Stop the presses. Hold your horses. Shut the door. Turn out the lights.
Because I’m starting a project I know so little about it’s scary. And turning out the lights might actually be a good thing.
Luckily, I’m embarking on this project in partnership with a husband who happens to be an electrical engineer–a hardware guy. Someone who’s heard the term neopixel before.
And I, well, I know how to sew.
Together we’ve decided to create one of those DIY wearables the “kids” are building these days.
Go ahead. Google DIY Wearables with LED. It looks like fun, right?
I’m not starting totally clueless. I purchased this book (Getting Started with Adafruit Flora by Becky Stern and Tyler Cooper) which, frankly, I only understand half the words on the cover. However, diving into it is much easier with a handbook, and I do have someone to consult when I’m completely baffled.
The first decision we had to make (as a couple) was what project to work on, and then how it would be lit. After doing the research, I settled on a simple serged vest, to which I will add a lining. The lighting would be sewn to the lining, and the lights will shine through the top layer. That’s the plan. For now.
The pattern I’ve chosen is Modern Silhouette Vest from Amy Barickman.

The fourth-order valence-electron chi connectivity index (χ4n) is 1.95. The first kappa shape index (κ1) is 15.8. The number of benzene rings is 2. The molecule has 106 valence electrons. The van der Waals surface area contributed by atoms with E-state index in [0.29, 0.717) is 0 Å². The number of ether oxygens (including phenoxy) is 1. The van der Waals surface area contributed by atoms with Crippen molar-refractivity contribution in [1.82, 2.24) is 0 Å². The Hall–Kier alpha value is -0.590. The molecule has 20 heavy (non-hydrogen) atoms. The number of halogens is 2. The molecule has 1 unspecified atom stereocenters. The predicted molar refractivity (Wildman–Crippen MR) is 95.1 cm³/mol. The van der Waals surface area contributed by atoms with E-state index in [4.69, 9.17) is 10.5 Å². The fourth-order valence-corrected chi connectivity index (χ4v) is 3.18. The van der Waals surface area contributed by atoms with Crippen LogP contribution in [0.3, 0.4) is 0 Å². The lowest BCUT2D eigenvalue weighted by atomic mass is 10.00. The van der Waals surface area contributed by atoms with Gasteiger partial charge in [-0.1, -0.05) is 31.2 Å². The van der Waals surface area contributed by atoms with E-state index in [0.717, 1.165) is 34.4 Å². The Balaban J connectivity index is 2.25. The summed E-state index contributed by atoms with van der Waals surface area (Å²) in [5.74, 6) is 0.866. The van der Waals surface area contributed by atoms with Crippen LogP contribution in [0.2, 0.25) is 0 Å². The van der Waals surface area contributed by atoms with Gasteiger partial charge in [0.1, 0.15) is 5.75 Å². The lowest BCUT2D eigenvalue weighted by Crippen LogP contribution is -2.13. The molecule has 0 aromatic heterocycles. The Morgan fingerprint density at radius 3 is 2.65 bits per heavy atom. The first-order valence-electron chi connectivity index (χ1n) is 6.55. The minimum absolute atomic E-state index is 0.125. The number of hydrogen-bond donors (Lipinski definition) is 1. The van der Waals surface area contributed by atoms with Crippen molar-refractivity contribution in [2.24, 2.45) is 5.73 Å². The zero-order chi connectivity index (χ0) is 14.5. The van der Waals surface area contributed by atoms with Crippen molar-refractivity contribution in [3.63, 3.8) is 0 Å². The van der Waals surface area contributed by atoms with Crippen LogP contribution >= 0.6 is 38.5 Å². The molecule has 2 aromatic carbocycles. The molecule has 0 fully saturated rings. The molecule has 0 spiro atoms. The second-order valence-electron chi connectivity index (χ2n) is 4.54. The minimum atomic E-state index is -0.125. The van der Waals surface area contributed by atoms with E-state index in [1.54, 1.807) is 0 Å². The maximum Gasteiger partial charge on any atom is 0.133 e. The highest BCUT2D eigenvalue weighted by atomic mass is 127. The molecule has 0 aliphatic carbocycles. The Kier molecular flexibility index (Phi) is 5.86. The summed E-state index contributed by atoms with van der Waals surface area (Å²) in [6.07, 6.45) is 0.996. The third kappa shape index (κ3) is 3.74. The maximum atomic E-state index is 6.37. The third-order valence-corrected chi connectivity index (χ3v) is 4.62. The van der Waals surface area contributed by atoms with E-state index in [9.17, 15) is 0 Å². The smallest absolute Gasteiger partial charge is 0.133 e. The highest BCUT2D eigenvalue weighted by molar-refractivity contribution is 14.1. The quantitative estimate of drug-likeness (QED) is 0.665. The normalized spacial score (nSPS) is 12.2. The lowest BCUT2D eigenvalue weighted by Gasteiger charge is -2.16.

The fabric is called Maker, from Art Gallery Fabrics. Seemed appropriate.
Problems encountered so far:
–I wanted to run a string of lights from front to back on the vest in two places…not cheap to purchase those light strips by the way. They come in meter long sizes. However, the strips are encased in hard plastic which is just not going to lend itself to the shape of a vest. Or a human being, for that matter.
–So I modified the design to have an all-over sprinkling of lights which I can program to patterns and colors.
–The battery is rather heavy for what I’m looking to do, so I might have to design a pocket in the lining to hold the battery, or we may actually need two batteries. This is something I’ll have to modify along the way.
Things to figure out next:
–How to attach all those lights. I think they must be hand sewn with conductive thread, and all connected to one another. This is where my partner comes in. He’s here to make sure I don’t electrocute myself or start the dang vest on fire.
–How to program and what sort of controller to use. I have to get into a few more chapters in the book for that.
This could get interesting.